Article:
PLAINVILLE - There was a point last Wednesday when Caitlin Barker began to feel nervous as she stepped on the court.
The Plainville girls basketball senior captain had played well over the first 16 minutes of the game against East Hartford and went into the locker room with 18 points. It was only when the Blue Devils were coming out for the start of the second half she started to take notice of the white pieces of paper in the crowd.
“I saw people with the 1,000[-point] signs and I was like ‘oh, no,’” Barker said. “People were approaching me and said I had seven points left. I felt my mouth go dry.”
It turned out to be a moment Barker won’t forget.
After hitting two 3-pointers to calm any nerves, Barker found herself on the receiving end of a long pass from teammate and one of her best friends, Krystyna Miller, which looked like it would sail over a wide-open Barker.
But the senior calmly made a difficult catch look easy, landed on her feet, and at the 2:39 mark of the third quarter, put up her shot off the backboard as two Hornets defenders converged.
One thousand career points.
“It was, honestly, the best moment of my whole life because it represented all the adversity I had gone through and represented my basketball career,” said Barker, who became just the 10th player in school history to accomplish the feat and the first since Kelsey Clemens in 2014.
That’s why after she gave a smile and thumbs up to her mom in the stands she went down to the ground to collect her thoughts. Plainville coach Jessica Neuweiler called a timeout after the basket to give Barker her moment, and to give her a hug as well.
“I ran out there and told her I was proud of her because to see someone of Caitlin’s talent and ability, four games in[to the 2016 season], to lose that to a torn ACL is devastating,” Neuweiler. “And I think sometimes the physical part of the injury comes back quicker than the mental aspect of it, and to be able to see how hard she worked at both aspects of it, it was the epitome of being able to have her have a moment she absolutely deserves.”
At the same time, Barker also wanted to share it with the people who had helped make that memory possible.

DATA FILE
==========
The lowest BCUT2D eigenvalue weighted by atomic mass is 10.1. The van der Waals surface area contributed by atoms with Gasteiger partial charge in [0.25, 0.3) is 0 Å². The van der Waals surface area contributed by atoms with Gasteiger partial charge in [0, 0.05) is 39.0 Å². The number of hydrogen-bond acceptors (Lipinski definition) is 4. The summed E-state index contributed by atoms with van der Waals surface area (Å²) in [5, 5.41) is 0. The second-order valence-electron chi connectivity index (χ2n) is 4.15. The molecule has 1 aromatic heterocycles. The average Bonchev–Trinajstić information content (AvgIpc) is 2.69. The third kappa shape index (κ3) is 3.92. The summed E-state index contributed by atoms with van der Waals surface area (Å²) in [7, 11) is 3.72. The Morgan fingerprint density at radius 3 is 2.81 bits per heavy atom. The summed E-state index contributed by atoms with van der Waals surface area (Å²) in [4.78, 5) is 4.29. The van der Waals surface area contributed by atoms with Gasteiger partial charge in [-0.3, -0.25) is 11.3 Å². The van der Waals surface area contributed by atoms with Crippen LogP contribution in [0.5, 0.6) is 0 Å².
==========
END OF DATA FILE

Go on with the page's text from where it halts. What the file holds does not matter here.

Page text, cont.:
“It was fantastic,” she said. “To celebrate that moment with my teammates and my coaches, that was the best. I’ve never really experienced something like that.”
But as Neuweiler noted, there was a moment when the milestone didn’t seem possible.
That torn ACL had cost Barker almost her entire sophomore season. There was surgery, physical therapy and most importantly regaining trust the knee would hold up to any kind of contact or movement.
After almost a year of rehab, which included her dad, AAU team and Plainville squad helping her work her way back, it didn’t take long for Barker to play like she always had. But at the same time, she thought the 1,000-point mark was out of reach.
“After my sophomore year, I kind of put it in the back of my head and said, ‘it’s never going to happen, so I’ll just go out there, play with my team, and get as many wins as I can,’” Barker said. “Honestly, I was more focused on wins than the points I would get.”
Sometimes, that can be the best way to approach it, because as the games rolled along, the points began to mount. By the start of Barker’s senior season, the coaching staff and athletic director Chris Farrell knew her joining school’s 1,000-point club was well within reach. It was only a matter of waiting and watching.
“We had the countdown and had multiple people looking at it,” Neuweiler said. “Right before that game she was 25 points away. We knew it was possible because that’s what she’s averaging on a night-to-night basis. But when she had 18 points at the half, we really had to pay attention to it. There’s a lot of pressure that comes with that moment and I think she handled it really well.”
And with the Blue Devils getting ready to finish up their regular season and prepped for the playoffs, there’s still plenty of chances for Barker to add to her point total and climb the list.
Getting to the milestone was the hard part. But as always, that’s second on Barker’s mind.
“We want a high seed in the tournament and to do that, we have to win,” Barker said. “I just want to help my team as much as I can. That’s my main goal.”
For Neuweiler, that’s what continues to make Barker a special player.
“You’re lucky to come into a program and have an athlete of Caitlin’s ability,” Neuweiler said. “I’m tough on Cait and I hold her accountable for a lot of things. I saw the potential from Day 1 when I first saw her play. For me, I just wanted her continue to do all the little things to achieve greatness. Caitlin’s drive and passion for the game of basketball, as a coach, you want that for every one of your players in your program. That’s stuff you can’t teach.”
David Glovach can be reached at (860) 801-5085 or email@example.com